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Article: 4 ways to protect your knits from wool eating moths & carpet beetle damage

4 ways to protect your knits from pests, from prevention to storage! - Aimee Sher Makes

4 ways to protect your knits from wool eating moths & carpet beetle damage

I’ve experienced first hand how horrible it is for my knits to be damaged by pests such as wool eating moths or carpet beetles. I once lost an entire lace-weight oversized shawl to carpet beetles. Prevention is everything in extending the life of your knits, and in this blog, I've outlined 4 key ways to protect your knits from pests!

Consider these crucial steps to determine where your knits are going to go for the warm season, so your garments will be ready to be worn for a long time to come.

1. Prepare your knits

Making sure your knits are clean and dry before storage will go a long way in keeping them safe. Check them over to confirm that they’re free of pest eggs, general debris, and body scents before storing them. All the repellants in the world won’t help if pests are already in the garment.

During this process, you'll also be setting a baseline by examining all your knits and their condition now,. When you take it out in the fall, you can inspect it and make sure everything is as it should be. 

2. Store them carefully

Will you be storing your knits in a spare dresser drawer? In a big plastic bin? Do you have enough cloth or plastic bags to separate them? For brightly colored knits, especially hand dyed yarn, I like to store my knits separately with at most two items of similar colors in a single bag. You don't have to be fancy--I've literally used old pillow cases folded over twice to close, or even cut up sheets with holes in them to sew little quick baggies.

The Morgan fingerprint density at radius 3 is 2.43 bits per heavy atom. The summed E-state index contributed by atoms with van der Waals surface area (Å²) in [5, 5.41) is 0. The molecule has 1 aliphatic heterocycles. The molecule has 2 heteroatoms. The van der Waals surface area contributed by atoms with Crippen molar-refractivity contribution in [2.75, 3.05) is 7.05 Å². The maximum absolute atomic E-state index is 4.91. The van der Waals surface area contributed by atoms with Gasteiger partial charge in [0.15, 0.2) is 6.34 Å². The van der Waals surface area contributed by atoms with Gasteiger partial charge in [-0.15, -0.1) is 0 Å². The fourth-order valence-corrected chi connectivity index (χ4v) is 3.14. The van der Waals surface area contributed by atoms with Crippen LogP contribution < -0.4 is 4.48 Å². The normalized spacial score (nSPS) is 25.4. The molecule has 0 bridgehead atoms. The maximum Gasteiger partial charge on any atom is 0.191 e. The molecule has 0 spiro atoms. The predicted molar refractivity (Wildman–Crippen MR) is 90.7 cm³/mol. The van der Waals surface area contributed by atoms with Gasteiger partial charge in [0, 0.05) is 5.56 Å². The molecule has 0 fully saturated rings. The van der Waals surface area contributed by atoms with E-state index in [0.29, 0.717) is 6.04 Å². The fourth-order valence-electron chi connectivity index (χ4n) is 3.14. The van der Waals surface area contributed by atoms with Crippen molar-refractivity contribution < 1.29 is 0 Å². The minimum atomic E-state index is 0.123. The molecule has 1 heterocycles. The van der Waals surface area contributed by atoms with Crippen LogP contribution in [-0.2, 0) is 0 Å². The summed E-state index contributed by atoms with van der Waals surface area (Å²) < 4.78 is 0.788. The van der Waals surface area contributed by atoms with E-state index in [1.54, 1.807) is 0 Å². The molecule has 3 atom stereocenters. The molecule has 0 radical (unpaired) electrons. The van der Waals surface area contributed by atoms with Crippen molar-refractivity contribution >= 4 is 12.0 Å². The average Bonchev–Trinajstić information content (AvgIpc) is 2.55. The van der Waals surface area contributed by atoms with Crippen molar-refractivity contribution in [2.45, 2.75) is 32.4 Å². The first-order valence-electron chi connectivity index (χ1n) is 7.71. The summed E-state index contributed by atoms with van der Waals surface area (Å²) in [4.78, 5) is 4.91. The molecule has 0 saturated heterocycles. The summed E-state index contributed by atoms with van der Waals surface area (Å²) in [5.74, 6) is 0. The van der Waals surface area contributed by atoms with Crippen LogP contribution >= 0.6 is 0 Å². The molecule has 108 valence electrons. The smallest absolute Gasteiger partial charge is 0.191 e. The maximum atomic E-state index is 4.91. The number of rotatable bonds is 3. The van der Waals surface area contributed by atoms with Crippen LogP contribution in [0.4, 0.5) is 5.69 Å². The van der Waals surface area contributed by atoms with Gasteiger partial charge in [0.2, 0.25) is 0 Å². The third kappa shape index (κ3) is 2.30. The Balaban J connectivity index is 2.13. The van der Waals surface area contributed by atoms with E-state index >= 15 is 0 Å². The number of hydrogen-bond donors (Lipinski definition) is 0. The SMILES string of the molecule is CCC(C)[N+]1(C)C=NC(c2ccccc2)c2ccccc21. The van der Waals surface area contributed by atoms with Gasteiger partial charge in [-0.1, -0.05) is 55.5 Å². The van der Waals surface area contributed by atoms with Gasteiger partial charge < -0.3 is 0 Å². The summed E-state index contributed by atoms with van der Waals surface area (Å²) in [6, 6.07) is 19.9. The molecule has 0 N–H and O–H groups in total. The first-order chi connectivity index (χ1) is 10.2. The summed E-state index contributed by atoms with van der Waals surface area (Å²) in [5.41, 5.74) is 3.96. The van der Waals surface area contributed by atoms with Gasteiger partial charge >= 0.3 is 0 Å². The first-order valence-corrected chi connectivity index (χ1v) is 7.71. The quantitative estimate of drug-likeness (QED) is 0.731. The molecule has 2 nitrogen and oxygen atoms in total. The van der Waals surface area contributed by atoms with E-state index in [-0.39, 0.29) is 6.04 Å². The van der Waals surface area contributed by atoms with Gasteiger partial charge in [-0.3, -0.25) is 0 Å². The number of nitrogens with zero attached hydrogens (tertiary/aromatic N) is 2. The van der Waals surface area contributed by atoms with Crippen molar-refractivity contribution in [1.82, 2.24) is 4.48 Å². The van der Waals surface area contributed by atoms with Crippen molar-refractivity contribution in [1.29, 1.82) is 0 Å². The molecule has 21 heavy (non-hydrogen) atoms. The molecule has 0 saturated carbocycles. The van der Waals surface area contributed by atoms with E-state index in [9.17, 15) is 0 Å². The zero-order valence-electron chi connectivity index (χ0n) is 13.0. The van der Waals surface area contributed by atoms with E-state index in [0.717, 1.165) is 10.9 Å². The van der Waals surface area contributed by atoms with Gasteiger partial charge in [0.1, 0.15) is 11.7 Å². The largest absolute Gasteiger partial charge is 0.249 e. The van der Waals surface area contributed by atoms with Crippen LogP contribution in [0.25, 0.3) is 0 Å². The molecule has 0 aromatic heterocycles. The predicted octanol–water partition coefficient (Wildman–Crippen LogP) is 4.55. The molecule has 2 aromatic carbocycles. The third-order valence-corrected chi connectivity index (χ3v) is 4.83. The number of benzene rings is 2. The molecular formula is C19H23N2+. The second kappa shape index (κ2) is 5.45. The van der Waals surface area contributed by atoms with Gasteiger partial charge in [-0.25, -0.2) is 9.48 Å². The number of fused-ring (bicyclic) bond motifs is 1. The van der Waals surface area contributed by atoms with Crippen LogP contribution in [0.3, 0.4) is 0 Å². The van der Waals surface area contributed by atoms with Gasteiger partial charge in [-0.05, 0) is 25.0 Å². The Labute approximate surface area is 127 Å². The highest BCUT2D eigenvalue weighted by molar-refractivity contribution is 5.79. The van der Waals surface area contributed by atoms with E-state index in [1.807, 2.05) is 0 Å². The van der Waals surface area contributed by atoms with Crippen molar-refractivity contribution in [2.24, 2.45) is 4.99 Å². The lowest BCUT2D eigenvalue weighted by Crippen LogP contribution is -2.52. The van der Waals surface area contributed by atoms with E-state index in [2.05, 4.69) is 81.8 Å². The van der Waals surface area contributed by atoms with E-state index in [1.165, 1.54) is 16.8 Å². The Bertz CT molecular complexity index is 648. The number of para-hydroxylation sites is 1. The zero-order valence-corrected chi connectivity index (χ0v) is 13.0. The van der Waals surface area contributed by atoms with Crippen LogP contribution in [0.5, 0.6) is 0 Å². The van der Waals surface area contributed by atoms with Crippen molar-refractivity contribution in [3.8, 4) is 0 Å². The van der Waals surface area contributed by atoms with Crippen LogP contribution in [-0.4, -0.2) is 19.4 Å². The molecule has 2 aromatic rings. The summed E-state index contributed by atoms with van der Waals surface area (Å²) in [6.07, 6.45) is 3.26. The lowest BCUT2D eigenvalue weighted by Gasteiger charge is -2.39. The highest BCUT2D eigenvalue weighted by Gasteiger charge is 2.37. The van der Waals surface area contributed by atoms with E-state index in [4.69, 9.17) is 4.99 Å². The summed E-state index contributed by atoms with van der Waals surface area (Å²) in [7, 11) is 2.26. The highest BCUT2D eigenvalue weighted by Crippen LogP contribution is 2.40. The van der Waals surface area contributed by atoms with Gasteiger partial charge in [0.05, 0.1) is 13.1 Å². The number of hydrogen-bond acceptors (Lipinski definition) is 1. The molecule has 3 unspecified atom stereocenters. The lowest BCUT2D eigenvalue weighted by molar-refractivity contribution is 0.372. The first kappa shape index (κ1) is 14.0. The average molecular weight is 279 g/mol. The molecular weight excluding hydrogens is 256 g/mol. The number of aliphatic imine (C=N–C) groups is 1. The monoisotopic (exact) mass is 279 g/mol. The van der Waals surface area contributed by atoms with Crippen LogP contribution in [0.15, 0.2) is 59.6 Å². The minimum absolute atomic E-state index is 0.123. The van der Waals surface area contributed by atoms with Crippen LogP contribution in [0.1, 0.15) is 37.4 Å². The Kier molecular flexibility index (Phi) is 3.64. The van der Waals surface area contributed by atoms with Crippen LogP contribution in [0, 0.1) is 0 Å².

Make sure your storage space is clean, and that any debris or dirt is not present in those plastic bins and drawers.

If you have ever had any evidence of bugs in your home, I recommend totes with a seal around the lid opening that are marketed as weather proof. 

Once your handknits are in their separate bags and the storage space is tidy, gently stack them inside and close it up! 

3. Repell wool eating moths & carpet beetles

Using products like cedar blocks and essential oils (such as cedar, eucalyptus, and lavender) can help repel moths and other insects. I like to store my knits with cedar blocks or lavender sachets. If you have some old cedar blocks from previous years, sand them to refresh them. Dropping some additional cedar essential oil on them can also help to freshen them up.

Anything with plastic or polymer components (such as sock yarns, anything superwash, and acrylic yarns) are a lot less appetizing to pests, so I take fewer precautions with them. Cedar boxes are a good storage solution for these items.

That said, you do NOT have to buy a cedar box. Studies show that they actually have a pretty minimal effect in preventing damage compared to the other measures listed here such as total exclusion.

4. What if I already see damage from wool moths & carpet beetles?

If you’ve already seen moth or carpet beetle damage, wash the item, dry thoroughly, and transfer the item into deep freeze (0F / -18C). Any items stored nearby should also be treated. In the summer, you can also try putting your knits in a black plastic bag and putting it outside in direct sunlight for a couple of days. Keep in mind it will need to reach 120F / 50C to kill the pests.

Proper storage and pest prevention is critical to keeping your knits safe and avoiding damage. While keeping yarn and handknits stored like this is a lot less cute, it does wonders to keep them safe! 

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